The role of treatment with proton pump inhibitors in the patients with active or recent ulcer bleeding is controversial. If given in an adequate dose by continuous intravenous infusion, proton pump inhibitors can maintain intragastric pH at 6 or above. At such levels of pH, peptic activity is minimized, platelet function is optimized, and fibrinolysis is inhibited; these effects may help to stabilize clot formation in an ulcer.
In case intravenous treatment is unavailable or particularly expensive, oral treatment would be appropriate. Furthermore, it would be less costly for any patient with recent ulcer bleeding who did not require endoscopic haemostatic therapy. One systematic review and meta-analysis found that proton pump inhibitors reduce the risk of ulcer rebleeding but does not influence overall mortality from ulcer bleeding .
Considering the absence of intravenous proton pump inhibitors in the conventional pharmacopoeia of Iran, intravenous cimetidine 200 mg is used every six hours before performing an upper gastrointestinal endoscopy for treating upper gastrointestinal bleeding in emergency departments in the majority of medical care centers in the country. It is also noteworthy that intravenous cimetidine is more available than intravenous ranitidine in Iran. The aim of this study was to compare the therapeutic effects of oral omeprazole and intravenous cimetidine (immediately started in the emergency department) on decreasing rebleeding rates, duration of hospitalization and the need for blood transfusion. We also tried to adhere to CONSORT statement http://www.consort-statement.org in reporting this clinical trial.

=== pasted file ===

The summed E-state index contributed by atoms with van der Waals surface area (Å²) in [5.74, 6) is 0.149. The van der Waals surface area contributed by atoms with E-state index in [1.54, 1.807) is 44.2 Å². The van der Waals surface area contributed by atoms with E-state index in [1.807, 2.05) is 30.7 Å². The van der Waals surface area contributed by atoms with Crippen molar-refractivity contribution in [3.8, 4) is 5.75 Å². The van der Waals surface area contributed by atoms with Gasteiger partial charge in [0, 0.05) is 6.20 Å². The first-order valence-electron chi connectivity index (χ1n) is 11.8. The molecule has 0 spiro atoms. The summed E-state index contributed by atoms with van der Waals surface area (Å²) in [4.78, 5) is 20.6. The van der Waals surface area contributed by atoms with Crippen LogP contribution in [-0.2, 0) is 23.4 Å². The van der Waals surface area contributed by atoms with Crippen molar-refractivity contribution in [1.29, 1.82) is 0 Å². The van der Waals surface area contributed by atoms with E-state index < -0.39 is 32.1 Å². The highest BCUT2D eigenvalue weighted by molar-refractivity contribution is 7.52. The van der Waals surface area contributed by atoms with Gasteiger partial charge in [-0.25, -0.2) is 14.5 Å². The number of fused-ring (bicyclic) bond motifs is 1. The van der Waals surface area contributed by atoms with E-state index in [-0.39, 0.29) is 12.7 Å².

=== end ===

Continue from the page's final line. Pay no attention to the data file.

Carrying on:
All of the patients over 12 years of age with upper gastrointestinal bleeding (hematemesis and/or melena) referring to emergency departments of Imam and Sina hospitals in Tabriz, Iran were assessed for inclusion criteria of the study. The patients with gastrointestinal bleeding due to duodenal ulcer and endoscopic risk factors for rebleeding were candidates for inclusion in the study. Endoscopic risk factors for ulcer rebleeding were hematin-covered flat spots, sentinel clot, visible vessels, arterial oozing bleeding, and arterial spurting bleeding. Exclusion criteria were gastrointestinal bleeding not caused by duodenal ulcer, bleeding caused by drugs (e.g. anticoagulants) except NSAIDS or underlying diseases (e.g. thrombocytopenia and coagulopathies), and absence of endoscopic risk factors of rebleeding. A computerized random-number generator was used to produce the random allocation sequence on an equal basis (probability of receiving each treatment was set to be 50% before assignment). Concealment of allocation was performed using sequentially numbered, sealed, opaque envelopes. A written informed consent was obtained from each patient before allocation.
All of the patients with upper gastrointestinal bleeding were treated with intravenous cimetidine (Darou-Pakhsh, Iran) 200 mg every 6 hours and underwent upper gastrointestinal endoscopy within 12 to 24 hours of hemodynamic stabilization and gastric lavage. In cases with hemodynamic instability or continuous bleeding, endoscopy was performed on an emergency basis and those with endoscopic risk factors for rebleeding were treated with alcohol (50% solution) and adrenaline (1/10000 solution). Thermal coagulation was not used because it was not available in our center.